And he said unto them
Not by advising them to quit their employments, as if it was a thing unlawful to impose pay, and collect taxes, but by directing them to perform their office aright:
exact no more than that which is appointed you;
by the government: there were two sorts of publicans; there were some that exacted more than what they were ordered, and settled the tax at their own pleasure, and collected what they would themselves; and these were very odious to the people, and were reckoned with the worst of sinners, as thieves and robbers; but there were others, who behaved according to the orders of the government, and these were submitted to, as appears from the Jewish canons:
``says F19 Samuel, the judgment a kingdom, is judgment (i.e. the orders of a government ought to be regarded); R. Chanina bar Cahana says, that Samuel says it of a publican, (hbuyq wl Nyav) "who has nothing appointed for him": the house of R. Jannai say, of a publican that stands of himself.''The gloss is,
``"the judgment of a kingdom is judgment"; this is he that receives from a king, a tax (to gather) in a thing, (bwuq) , "that is fixed", so and so for the year, and he is no robber: "who has nothing appointed for him", but takes according to his whole will and pleasure.''Maimonides expresses this in plainer language F20
``in what things is it said that a publican is as thieves? when a Gentile publican, or a Gentile that stands of himself, or a publican that stands for the king, and hath nothing fixed for him, but he takes what he pleases, and leaves what he pleases: but a publican with whom the king agrees, and orders that he should take a third or a fourth, or, (bwuq rbd) "any thing that is appointed"; and he constitutes an Israelitish publican to collect that part for the king, and it is known that the man is faithful, and does not add any thing to what the king has decreed; he is not in the class of robbers, for the judgment of a king is judgment.--And so a king that lays a tax upon citizens, or upon every man and man, "a thing fixed"; or decrees, that whoever transgresses this thing, they shall take all his goods into the king's house; or that whatever shall be found in the field in the time of the barn (i.e. when it should be there) should pay tribute for it, whether he is the owner of the field or not: and so with respect to any thing else of this kind, it is not a robbery; and an Israelite that collects them for the king, is not in the number of robbers; for lo! he is right, and he does not add nor alter, nor take any thing to himself.''Now such publicans as these, were received and submitted to, but others were rejected; so Moses Kotsensis says F21, that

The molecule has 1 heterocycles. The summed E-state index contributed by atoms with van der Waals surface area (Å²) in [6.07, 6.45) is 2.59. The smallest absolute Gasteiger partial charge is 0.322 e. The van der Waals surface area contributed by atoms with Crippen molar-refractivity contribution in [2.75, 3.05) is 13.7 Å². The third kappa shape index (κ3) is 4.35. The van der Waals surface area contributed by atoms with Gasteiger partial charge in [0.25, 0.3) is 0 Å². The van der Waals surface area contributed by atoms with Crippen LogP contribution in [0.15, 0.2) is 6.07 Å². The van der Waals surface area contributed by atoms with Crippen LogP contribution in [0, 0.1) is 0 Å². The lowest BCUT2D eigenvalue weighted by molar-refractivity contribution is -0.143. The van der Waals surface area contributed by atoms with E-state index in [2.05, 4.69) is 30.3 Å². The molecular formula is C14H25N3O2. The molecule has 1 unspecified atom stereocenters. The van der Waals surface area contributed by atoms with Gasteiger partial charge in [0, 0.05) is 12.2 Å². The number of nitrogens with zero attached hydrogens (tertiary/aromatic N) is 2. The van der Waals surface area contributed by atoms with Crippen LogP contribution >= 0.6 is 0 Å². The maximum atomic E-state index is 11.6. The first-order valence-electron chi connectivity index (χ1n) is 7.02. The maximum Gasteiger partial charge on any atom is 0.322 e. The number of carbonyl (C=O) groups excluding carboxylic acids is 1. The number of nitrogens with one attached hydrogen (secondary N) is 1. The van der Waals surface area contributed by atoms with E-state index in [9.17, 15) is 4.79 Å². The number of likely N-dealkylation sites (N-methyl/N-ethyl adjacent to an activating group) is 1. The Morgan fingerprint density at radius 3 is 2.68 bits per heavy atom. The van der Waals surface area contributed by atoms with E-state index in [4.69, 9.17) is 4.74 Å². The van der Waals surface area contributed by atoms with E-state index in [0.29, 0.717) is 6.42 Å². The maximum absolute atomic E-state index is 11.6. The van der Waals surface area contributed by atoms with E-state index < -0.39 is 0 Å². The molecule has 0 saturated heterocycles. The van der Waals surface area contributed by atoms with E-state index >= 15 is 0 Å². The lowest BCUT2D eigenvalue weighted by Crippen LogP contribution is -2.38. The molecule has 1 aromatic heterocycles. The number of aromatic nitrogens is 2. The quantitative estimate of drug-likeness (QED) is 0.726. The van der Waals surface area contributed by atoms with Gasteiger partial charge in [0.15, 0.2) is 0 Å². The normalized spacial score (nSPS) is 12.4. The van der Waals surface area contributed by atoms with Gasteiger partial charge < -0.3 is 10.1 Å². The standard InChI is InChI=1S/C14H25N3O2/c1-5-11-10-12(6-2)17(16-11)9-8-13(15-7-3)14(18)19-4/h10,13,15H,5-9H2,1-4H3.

``publicans that take, (Nhl bwuqh rbdm rtwy) "more than what is appointed for them", are rejected.''From all which we may learn what publicans these were that came to John's baptism, and put the above question to him; that they were Jewish publicans, and not Gentiles; and therefore John says nothing to them, but what concerned their employment, which he doubtless would have done, if they had been ignorant Gentiles: and also we see the reason of his expressing himself in this manner, since publicans were very apt to go beyond their orders, and require more than was fixed for them to collect; and likewise that John, in this advice, spoke the sense of the Jews themselves; who did not refuse to pay tribute, excepting some few, provided no more was exacted, than the government appointed; and as temptations to such evils were very great, and it lay in the power of these men to impose on the people, and extort from them, to abstain from such practices was an argument of the fear of God, of the truth of grace, and of the sincerity of repentance.
F19 T. Bab. Bava Kama, fol. 113. 1.
F20 Hilch. Gezala, c. 5. sect. 11, 12.
F21 Mitzvot Tora, pr. neg. 214. Vid. T. Bab. Sanhedrin, fol. 25. 2. Gloss in ib.